Fajardo, who missed the final game of the regular season with an oblique muscle injury, hardly looked himself early on, sending a number of balls high and out of reach of his receivers. He would eventually find a rhythm, finishing the game with 27 completions for 366 yards and an interception, but it wasn't enough to counter a punishing Bombers rush.

JEFF MCINTOSH / THE CANADIAN PRESS</p><p>The Winnipeg Blue Bombers celebrate defeating the Saskatchewan Roughriders in the CFL West Final.</p>

JEFF MCINTOSH / THE CANADIAN PRESS

The Winnipeg Blue Bombers celebrate defeating the Saskatchewan Roughriders in the CFL West Final.

The Roughriders put up 442 yards of net offence compared to the Bombers’ 322, but were unable to capitalize when it mattered most.

Beyond the massive stand at the end, the Bombers also stopped the Roughriders twice on goal-line stands in the fourth quarter.

In the first instance, Saskatchewan made it all the way to the Winnipeg’s one-yard line, only to call a questionable play that had third-string quarterback – and former Bomber – Bryan Bennett line up in the shotgun formation. There was a miss communication following the snap and rookie Jonathon Kongbo was able to find a hole down the middle and tackle Bennett for a loss of four yards. The Roughriders had to settle for a 14-yard field goal.

Then, with fewer than three minutes remaining, Saskatchewan decided to gamble on third down, only to have Maston snuff out Fajardo’s attempt at a quarterback sneak. The Bombers took the ball back and were able to drain more time off the clock before punting back to the Roughriders.

"We were on the goal line and they wanted to go for it and we just said, ‘No!’ It’s been our character all year long," Bighill said. "We’re going to defend every blade of grass and we’re going to play tough. We’ve had a knack for not giving up touchdowns and giving up points and really standing tough when we need to. I’m just so proud of our guys and the fact that we stood up when we had to stand up to win the game."

MARK TAYLOR / THE CANADIAN PRESS</p><p>Saskatchewan Roughriders quarterback Cody Fajardo attempts a pass on the run against the Winnipeg Blue Bombers during first half action.</p>

MARK TAYLOR / THE CANADIAN PRESS

Saskatchewan Roughriders quarterback Cody Fajardo attempts a pass on the run against the Winnipeg Blue Bombers during first half action.

On offence, the Bombers put together a much different game plan than the week before. Against the Stampeders, it was a run-heavy focus, which had a lot to do with the icy conditions at McMahon Stadium. The game also saw both Zach Collaros and Chris Streveler become a two-headed monster, with Collaros throwing the ball and Streveler brought in to run.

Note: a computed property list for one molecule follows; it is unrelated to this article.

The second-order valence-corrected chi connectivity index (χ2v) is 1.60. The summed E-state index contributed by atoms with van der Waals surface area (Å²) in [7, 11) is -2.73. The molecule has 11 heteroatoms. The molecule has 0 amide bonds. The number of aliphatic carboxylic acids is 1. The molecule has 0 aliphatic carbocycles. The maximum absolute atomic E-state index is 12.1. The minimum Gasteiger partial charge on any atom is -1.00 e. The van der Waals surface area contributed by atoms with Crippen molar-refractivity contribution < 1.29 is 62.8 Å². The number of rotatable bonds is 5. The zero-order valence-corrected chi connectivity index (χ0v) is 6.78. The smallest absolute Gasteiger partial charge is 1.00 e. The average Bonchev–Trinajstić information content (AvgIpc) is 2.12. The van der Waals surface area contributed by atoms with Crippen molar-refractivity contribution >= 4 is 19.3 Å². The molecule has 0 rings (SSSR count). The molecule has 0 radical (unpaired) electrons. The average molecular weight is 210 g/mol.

This week, with temperatures hovering above freezing, offensive co-ordinator Paul LaPolice leaned on Collaros and the air attack. The 31-year-old veteran ended the night 17-for-25 passing for 267 yards and one touchdown – a 26-yard strike to Kenny Lawler that had the Bombers up 10-1 after the first quarter. Streveler would also chip in at times, though he finished with just four carries for 10 yards.

When drives stalled, the Bombers looked to the sure foot of Justin Medlock, who connected on all four of his field goals and has now hit 14 straight in the postseason and has been a perfect 20-for-20 since early September.

"We did what we came to do. Was it perfect? No. But the whole season wasn’t perfect," Alexander said. "But it was perfect enough for us to at least get a chance to win the Grey Cup."

"It’s easy to believe in our guys that we’re going to find a way to get it done," O’Shea said.

The Bombers will now travel to Calgary on Tuesday to begin preparing for a Hamilton club that finished with a league-best record of 15-3 and dominated the Edmonton Eskimos, 36-16, in the East Division final. They’ll also have a shot at snapping a lengthy 28-year Grey Cup drought.

"It’s a precious thing and you really got to cherish it. It’s not an easy thing to do and it’s hard to put into words," Collaros said. "It’s just an exciting feeling and I’m just so happy with the guys. Just watching from afar how close they’ve been and now that we’re doing it it’s exciting."

jeff.hamilton@freepress.mb.ca

twitter: @jeffkhamilton

Jeff Hamilton

Jeff Hamilton
Multimedia producer

After a slew of injuries playing hockey that included breaks to the wrist, arm, and collar bone; a tear of the medial collateral ligament in both knees; as well as a collapsed lung, Jeff figured it was a good idea to take his interest in sports off the ice and in to the classroom.

Read full biography

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History

Updated on Sunday, November 17, 2019 at 9:23 PM CST: Writethru. Adds photos.

November 18, 2019 at 12:54 PM: Corrects that Hamilton's record is 15-3